Metabolic Syndrome IV: Eating Below the Insulin LineFebruary 15, 2008
Eating Below the Insulin Line: Strategies for a safer diet
Competency # 20 Lifestyles of the Long-lived Reference: Dietary Strategies – A state of the Art Paper, American Journal of Cardiology, Jan 2008 pp 249-55 O’Keefe et al Refers to: Competency 5. Insulin, Sugar and the Glycemic Index
This article is huge! Post-prandial dysmetabolism is the term. That’s basically the post Thanksgiving Dinner Football coma we all subject ourselves to once a year. Well, once a day? Three times a day? Yes, three times a day if you don’t choose your foods well. Finally, the official house of medicine is beginning to swing to a new way of defining what is state of the art. The house is being turned upside down. No longer is the official literature stating that we must eat low fat as our organizing principle.
Instead, this article refers to the rush of calories that floods our bodies after meals high in processed foods. White bread, white rice, white potatoes, white sugar, and high energy density foods are the core enemy. “The hypothesis of this review is that specific dietary strategies can dramatically and immediately improve post-prandial glucose and lipid levels, inflammation, and endothelial dysfunction, and if used in the long – term will also improve cardiovascular health.” In other words, we can fix the dangerous chemical state you are in after meals if we pick our food well. “Resorting to drug therapy for an epidemic caused by a maladaptive diet is less rational than simply realigning our eating habits with our physiological needs.”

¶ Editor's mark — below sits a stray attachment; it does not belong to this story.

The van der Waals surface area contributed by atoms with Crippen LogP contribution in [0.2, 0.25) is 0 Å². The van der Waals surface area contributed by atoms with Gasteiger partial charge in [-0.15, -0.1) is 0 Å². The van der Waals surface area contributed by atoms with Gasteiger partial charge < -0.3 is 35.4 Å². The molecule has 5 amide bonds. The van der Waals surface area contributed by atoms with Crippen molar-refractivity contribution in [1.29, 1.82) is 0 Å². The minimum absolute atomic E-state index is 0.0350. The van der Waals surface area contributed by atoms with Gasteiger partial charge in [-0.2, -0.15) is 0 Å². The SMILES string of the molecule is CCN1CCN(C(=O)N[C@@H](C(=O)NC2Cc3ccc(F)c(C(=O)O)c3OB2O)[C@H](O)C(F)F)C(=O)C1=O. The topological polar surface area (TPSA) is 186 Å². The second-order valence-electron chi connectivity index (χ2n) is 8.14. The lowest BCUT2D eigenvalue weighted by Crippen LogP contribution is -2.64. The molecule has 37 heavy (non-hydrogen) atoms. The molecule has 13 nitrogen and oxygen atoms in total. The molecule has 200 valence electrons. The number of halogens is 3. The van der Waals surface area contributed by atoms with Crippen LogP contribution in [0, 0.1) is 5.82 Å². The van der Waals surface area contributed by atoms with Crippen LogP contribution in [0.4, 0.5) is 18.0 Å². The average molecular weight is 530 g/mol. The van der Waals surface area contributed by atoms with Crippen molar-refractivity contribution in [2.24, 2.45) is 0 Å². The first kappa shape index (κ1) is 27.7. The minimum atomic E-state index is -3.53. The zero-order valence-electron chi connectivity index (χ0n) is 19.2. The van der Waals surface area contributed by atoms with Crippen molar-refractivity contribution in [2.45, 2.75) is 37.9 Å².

In other words, eat differently. It works better than drugs. Here’s my proposal. What’s the insulin line? It’s the level of “glycemic index” above which you secret insulin. When you eat low glycemic foods, you have less of a post-meal burst in glucose. For example, white bread and jelly is pretty quickly digested into pure glucose in your blood. Its glycemic index is about 80, which means it’s 80% as fast as eating pure glucose. Take that same slice of bread, turn it into whole-grain, whole wheat, and put peanut butter on it (oil slows digestion), and the glycemic drops to 50. Something magical happens in your body below a glycemic index of about 55. You don’t secrete as much insulin. When you don’t secrete insulin, you don’t force your fat cells into storage mode. You don’t force your liver cells to make triglycerides. Your inflammatory markers go down.
What foods are below the line? Whole foods, whole fruits, whole vegetables, whole grains, whole nuts, whole olives. Nothing processed or artificial. No flour. Lots of protein. Read the article. I have it attached.
WWW: What Will Work for Me. I’m thrilled. This is a breakthrough article. I believe the science will get on with details and more and more will come out about insulin. There are fun extra tricks in the article. I’m adding more vinegar to my diet. Vinaigrette! Lowers the glycemic index below the insulin line. Almonds do it too! Whey protein. This is a tipping point. The road ahead is much more fun, with delicious food to enjoy.
This column was written by Dr. John E. Whitcomb, MD, Brookfield Longevity, Brookfield WI, (262-784-5300)